Q & A with Stefano Domenicali

Ferrari is under pressure after its worst start to a Formula 1 season since 1992 has left it at the bottom of the constructors' championship following the first two rounds - and now the diffuser verdict has taken away a potential lifeline for the Italian squad

Q & A with Stefano Domenicali

Team boss Stefano Domenicali met the press in China today to discuss the diffuser controversy, Ferrari's recent reshuffle, and its chances of a resurgence.

Q. How far behind is Ferrari as a result of the diffuser verdict, and how much time and money will it take to catch up?

Stefano Domenicali: For sure it will take time, because as we said that is a device that was affecting an area where the car was already discussed and there was no need for a change. But now because we need to change our diffuser, we need to change the rear of the car, and that will take time.

If we are good on that, we should be ready when we come back to Europe in Spain - that's the target. How much will it cost? A lot. Because we need to work in the windtunnel, we need to work on the design and manufacturing of the rear of the car. I cannot give you an exact amount of money today, but for sure it will cost a lot.

Q. What are your feelings about the FIA's decision?

SD: On the decision, as I said yesterday, I want to wait and see the motivation for the decision, because that is very interesting for me. I'm looking forward to seeing that. It is strange in a way, that with a cool head, such a difficult discussion, that was very long...

The perception from all the people that were there, and I wasn't there, was that it was already a decision taken. It was easy at the end, the court had to leave and in the morning straightaway there was confirmation of the decision. So it's a strange feeling, but once again I want to wait for the motivation (to be published) and see what the points are exactly, because we were quite sensitive on that and quite sure that it was not correct.

But what I want to say now is that shouldn't happen. These things should have been handled before the start of the season, in a very clear way. This is something that the entire Formula 1 has to learn. This is not good for the image of Formula 1 in any case. It can be considered as an element of a possible break in FOTA, because as you see now the tensions are quite high. This is not good because FOTA is very important for the future of Formula 1.

For sure these are points of discussion that I think we will have in the meeting I think after Bahrain, to make the situation clear. If we miss that opportunity, it will be bad.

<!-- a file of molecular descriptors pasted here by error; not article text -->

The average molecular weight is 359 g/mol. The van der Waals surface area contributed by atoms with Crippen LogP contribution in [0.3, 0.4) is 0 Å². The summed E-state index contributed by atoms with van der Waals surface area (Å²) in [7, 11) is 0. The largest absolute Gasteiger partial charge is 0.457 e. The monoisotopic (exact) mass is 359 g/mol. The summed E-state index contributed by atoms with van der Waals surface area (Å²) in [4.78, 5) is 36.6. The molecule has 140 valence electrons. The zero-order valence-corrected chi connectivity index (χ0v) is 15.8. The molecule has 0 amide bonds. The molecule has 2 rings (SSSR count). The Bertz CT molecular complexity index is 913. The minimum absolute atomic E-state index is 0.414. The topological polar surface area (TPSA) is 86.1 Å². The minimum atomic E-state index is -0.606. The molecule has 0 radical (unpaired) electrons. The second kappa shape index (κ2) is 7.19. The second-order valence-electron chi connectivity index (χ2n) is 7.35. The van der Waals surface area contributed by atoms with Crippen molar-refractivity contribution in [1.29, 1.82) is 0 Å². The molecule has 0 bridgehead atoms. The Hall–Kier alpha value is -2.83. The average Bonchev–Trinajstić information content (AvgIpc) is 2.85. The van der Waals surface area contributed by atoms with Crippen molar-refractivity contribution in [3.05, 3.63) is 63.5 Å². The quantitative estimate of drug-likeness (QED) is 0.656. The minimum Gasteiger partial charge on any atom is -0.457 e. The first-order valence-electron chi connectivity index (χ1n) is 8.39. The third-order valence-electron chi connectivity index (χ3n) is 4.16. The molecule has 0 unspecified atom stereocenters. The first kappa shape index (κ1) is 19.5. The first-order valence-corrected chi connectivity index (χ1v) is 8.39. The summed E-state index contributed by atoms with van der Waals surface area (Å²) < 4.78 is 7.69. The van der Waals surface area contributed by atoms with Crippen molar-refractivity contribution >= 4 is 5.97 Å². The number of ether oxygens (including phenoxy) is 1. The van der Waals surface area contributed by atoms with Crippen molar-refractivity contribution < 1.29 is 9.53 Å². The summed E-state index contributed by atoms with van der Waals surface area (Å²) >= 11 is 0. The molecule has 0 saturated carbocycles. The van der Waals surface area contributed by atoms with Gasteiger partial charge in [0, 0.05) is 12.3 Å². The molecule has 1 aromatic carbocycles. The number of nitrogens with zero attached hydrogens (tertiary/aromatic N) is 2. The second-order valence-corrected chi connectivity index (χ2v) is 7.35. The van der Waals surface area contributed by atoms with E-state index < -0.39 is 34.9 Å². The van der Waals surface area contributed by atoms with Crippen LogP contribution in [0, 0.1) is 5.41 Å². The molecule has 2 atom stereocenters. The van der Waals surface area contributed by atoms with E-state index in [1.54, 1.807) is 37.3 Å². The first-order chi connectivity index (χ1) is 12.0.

Q. Do you think the FIA was hoping that this row would break FOTA apart?

SD: I don't want to say that. What I can say for sure is that this is something that puts all the teams in a difficult situation.

Q. What effect does this decision have on Ferrari's championship?

SD: For sure, it will be very, very difficult. I am expecting that Ross's car, and Williams and Toyota, will be flying away. We will be trying to catch up as soon as possible but the more races you take to find the performance, the more points they're going to score. We don't want to say we have already put out the white flag, because that is not our spirit. We will fight until the moment when the mathematics are not clear.

Q. This this is a terrible position for Ferrari, one of the best teams in Formula 1, to be in...

SD: I think we should be rational enough to divide this thing into two parts. One is the fact of the diffuser. The performance that you have from the possibility to work for one year in advance on that device is for sure a very important element, very important. The other point is that you can see that all the teams that were able to find time to work on a new project found better performance. These are very rational elements. But the diffuser has a very heavy effect.

On the other side, you can see that in the first two grands prix we did not perform well and did not have the performance, or reliability, and there were some mistakes. That is not our standard. What we have to do is react and go to the level where we should be. But it is important to keep rational about these things.

Coming back to the appeal, it is not a fight between Ferrari and Ross. I saw this is some headlines, but it is not true, it is not the case. The reality is that all the teams apart from those three had a different opinion on that subject. That is it, there is nothing personal. It is sad to arrive at this point.

Q. Explain what happened after the red flag in Malaysia. We saw the team preparing Raikkonen's car to go back out, but then we saw Kimi eating ice cream in the back of the garage.

SD: We had a problem on KERS. Because we had time, we tried to understand the problem exactly, but then it was a problem that was not good to go out with. That's why I can say that we will not use KERS this weekend. It is a decision that we have taken because we need to understand the system exactly from a safety point of view, and a reliability point of view. It is for sure giving us performance, but until the moment the system is safe and reliable, we cannot risk it. At this moment we need to be basic, we need to bring home what we can in these conditions and wait for the development of the new car and then see. At this stage it is really important to be basic with everything.

Q. How is the mood at Maranello?